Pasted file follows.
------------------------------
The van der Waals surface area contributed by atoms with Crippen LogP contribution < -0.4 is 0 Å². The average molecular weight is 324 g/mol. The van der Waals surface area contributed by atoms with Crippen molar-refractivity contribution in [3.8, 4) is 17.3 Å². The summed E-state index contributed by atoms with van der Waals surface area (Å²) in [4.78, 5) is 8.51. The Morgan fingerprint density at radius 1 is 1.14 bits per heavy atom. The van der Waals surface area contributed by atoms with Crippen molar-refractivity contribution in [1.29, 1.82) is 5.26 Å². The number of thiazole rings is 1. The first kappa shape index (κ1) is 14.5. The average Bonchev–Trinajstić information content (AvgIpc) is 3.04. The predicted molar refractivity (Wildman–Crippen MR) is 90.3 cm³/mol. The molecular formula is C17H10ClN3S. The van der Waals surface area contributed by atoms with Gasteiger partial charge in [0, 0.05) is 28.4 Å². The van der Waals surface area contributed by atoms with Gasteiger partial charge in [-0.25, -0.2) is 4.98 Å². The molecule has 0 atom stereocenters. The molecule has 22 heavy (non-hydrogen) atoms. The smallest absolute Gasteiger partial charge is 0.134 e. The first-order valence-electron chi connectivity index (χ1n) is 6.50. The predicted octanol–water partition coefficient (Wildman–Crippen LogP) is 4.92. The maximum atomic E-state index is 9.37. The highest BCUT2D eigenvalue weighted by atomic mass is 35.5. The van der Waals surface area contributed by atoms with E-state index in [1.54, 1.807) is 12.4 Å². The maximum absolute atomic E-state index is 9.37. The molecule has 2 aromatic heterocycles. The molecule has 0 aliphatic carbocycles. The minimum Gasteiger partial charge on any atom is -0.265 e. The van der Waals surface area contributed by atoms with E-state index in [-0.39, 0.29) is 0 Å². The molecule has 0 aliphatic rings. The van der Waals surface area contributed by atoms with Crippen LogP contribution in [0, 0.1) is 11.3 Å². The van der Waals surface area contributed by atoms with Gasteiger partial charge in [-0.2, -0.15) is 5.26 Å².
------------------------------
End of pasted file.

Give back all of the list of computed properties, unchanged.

The van der Waals surface area contributed by atoms with Crippen LogP contribution < -0.4 is 0 Å². The average molecular weight is 324 g/mol. The van der Waals surface area contributed by atoms with Crippen molar-refractivity contribution in [3.8, 4) is 17.3 Å². The summed E-state index contributed by atoms with van der Waals surface area (Å²) in [4.78, 5) is 8.51. The Morgan fingerprint density at radius 1 is 1.14 bits per heavy atom. The van der Waals surface area contributed by atoms with Crippen molar-refractivity contribution in [1.29, 1.82) is 5.26 Å². The number of thiazole rings is 1. The first kappa shape index (κ1) is 14.5. The average Bonchev–Trinajstić information content (AvgIpc) is 3.04. The predicted molar refractivity (Wildman–Crippen MR) is 90.3 cm³/mol. The molecular formula is C17H10ClN3S. The van der Waals surface area contributed by atoms with Gasteiger partial charge in [0, 0.05) is 28.4 Å². The van der Waals surface area contributed by atoms with Gasteiger partial charge in [-0.25, -0.2) is 4.98 Å². The molecule has 0 atom stereocenters. The molecule has 22 heavy (non-hydrogen) atoms. The smallest absolute Gasteiger partial charge is 0.134 e. The first-order valence-electron chi connectivity index (χ1n) is 6.50. The predicted octanol–water partition coefficient (Wildman–Crippen LogP) is 4.92. The maximum atomic E-state index is 9.37. The highest BCUT2D eigenvalue weighted by atomic mass is 35.5. The van der Waals surface area contributed by atoms with E-state index in [1.54, 1.807) is 12.4 Å². The maximum absolute atomic E-state index is 9.37. The molecule has 2 aromatic heterocycles. The molecule has 0 aliphatic carbocycles. The minimum Gasteiger partial charge on any atom is -0.265 e. The van der Waals surface area contributed by atoms with E-state index in [-0.39, 0.29) is 0 Å². The molecule has 0 aliphatic rings. The van der Waals surface area contributed by atoms with Crippen LogP contribution in [0, 0.1) is 11.3 Å². The van der Waals surface area contributed by atoms with Gasteiger partial charge in [-0.2, -0.15) is 5.26 Å².